“I am,” I replied. “Four classes. Seventy-five kids.”

Clay chortled. “What else do you do?” he asked.

I was waiting for this. “I do some writing,” I said. “I see things coming and I tell people about them…and I invent euphemisms, metaphors, and figures of speech.”

Stan laughed out loud. “I’m enjoying this,” he said, leaning back on the back legs of his chair.

“…and I came up with the correlative economic factors for the misery index,” I added.
“See things coming?” asked Clay. “Like what?”

“Well, like…sixth sense…like back in the 70s when I said triple-digit gas pumps were on the way, and gas was 65 cents a gallon, people thought I was crazy,” I said. “I predicted wi-fi and laptops back when they first made Brainiac, Univac, remember Univac with all those vacuum tubes? the size of your garage? I anticipated the rise of comedy, robots to Mars, a Texas cowboy oilman taking us into an oil war, omni-present predators, and in a blog post in 1985, I said, “Watch China. It’s like a sleeping giant.”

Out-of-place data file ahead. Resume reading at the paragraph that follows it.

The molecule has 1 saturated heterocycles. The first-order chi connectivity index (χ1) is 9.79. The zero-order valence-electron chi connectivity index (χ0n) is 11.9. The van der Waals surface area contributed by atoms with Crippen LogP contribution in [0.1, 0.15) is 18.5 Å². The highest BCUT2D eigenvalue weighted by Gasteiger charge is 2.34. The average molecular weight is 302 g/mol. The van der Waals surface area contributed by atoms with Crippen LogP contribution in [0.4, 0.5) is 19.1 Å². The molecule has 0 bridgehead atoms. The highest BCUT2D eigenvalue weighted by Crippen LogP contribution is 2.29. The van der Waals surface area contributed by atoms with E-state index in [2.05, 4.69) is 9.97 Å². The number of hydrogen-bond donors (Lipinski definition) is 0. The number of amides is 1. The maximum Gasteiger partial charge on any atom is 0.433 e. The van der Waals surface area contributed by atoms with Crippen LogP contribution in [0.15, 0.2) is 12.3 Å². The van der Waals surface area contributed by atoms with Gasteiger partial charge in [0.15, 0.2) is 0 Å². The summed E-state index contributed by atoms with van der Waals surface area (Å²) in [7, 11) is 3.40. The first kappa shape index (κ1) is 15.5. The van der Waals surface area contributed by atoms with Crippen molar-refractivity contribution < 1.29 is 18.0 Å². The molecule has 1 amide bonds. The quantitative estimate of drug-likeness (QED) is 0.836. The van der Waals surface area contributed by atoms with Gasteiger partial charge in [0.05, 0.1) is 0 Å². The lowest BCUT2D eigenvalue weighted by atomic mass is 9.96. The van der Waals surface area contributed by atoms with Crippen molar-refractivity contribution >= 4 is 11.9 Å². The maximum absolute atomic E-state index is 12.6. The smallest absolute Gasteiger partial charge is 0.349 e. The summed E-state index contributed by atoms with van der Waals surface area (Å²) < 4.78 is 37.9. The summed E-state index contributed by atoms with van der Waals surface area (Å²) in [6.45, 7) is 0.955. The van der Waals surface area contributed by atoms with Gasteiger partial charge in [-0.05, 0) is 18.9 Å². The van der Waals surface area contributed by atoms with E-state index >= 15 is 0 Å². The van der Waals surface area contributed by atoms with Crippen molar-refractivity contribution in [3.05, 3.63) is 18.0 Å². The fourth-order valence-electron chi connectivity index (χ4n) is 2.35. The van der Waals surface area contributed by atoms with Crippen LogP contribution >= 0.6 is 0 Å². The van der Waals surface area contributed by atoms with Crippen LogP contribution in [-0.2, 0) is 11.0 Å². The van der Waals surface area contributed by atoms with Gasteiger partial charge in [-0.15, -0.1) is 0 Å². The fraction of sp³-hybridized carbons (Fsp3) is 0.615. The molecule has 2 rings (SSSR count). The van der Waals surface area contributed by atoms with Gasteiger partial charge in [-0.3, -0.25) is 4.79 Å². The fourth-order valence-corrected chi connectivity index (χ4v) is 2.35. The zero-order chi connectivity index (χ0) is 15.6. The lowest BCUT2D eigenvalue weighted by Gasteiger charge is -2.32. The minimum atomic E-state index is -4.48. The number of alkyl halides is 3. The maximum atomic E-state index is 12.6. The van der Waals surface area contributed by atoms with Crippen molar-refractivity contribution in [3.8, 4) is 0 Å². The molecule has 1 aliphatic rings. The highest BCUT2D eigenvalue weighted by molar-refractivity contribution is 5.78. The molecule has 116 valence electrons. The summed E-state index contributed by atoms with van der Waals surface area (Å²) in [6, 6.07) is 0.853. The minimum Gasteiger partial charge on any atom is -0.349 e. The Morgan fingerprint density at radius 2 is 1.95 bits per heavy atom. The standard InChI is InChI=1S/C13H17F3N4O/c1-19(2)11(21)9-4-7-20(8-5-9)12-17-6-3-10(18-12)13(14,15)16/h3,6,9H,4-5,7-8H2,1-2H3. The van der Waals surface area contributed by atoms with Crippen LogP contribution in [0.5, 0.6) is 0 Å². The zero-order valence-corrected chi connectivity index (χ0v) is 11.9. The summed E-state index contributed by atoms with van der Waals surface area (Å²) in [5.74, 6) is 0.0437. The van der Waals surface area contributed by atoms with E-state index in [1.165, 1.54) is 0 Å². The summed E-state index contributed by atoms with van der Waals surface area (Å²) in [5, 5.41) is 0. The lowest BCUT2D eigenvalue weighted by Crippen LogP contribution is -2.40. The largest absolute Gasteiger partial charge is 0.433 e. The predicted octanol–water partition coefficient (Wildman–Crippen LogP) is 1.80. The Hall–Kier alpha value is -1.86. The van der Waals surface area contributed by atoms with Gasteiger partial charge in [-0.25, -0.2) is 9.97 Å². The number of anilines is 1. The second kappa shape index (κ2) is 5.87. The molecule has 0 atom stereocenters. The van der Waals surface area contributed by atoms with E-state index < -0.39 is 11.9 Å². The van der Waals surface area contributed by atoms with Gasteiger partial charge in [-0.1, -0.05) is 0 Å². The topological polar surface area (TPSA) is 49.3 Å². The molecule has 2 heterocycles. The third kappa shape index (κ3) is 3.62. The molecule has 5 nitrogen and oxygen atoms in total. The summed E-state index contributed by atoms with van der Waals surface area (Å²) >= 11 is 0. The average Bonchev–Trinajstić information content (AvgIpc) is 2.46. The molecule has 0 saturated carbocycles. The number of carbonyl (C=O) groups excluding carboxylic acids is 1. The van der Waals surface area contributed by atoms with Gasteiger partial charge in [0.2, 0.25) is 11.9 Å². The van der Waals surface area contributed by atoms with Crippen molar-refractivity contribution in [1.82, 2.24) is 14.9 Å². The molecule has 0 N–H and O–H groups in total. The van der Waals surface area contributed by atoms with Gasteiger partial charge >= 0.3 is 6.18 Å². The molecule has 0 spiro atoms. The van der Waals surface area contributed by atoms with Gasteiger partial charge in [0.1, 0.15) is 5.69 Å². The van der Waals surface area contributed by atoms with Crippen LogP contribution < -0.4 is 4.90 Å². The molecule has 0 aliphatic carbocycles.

Clay began, “1985? They didn’t have blogs in…”

Stan laughed and said, “You didn’t come up with that. That was Yamamoto or whatever, that Japanese admiral who launched Pearl Harbor, talking about the United States in World War Two.”

“Right on,” I replied. “He coined the term, but I said it about China, when all their shit was sub-ferior and all manufacturing jobs were still in the U.S., and everybody thought the Chinese were six billion lame coolies.”

Clay began, “Six billion? I thought Ch…”

“They run allll the businesses over here,” said Stan, interrupting. “Here, and throughout Southeast Asia. The Thai have the noodle shops, but the Chinese are running everything else.”

Clay asked, “What euphemisms have you invented?”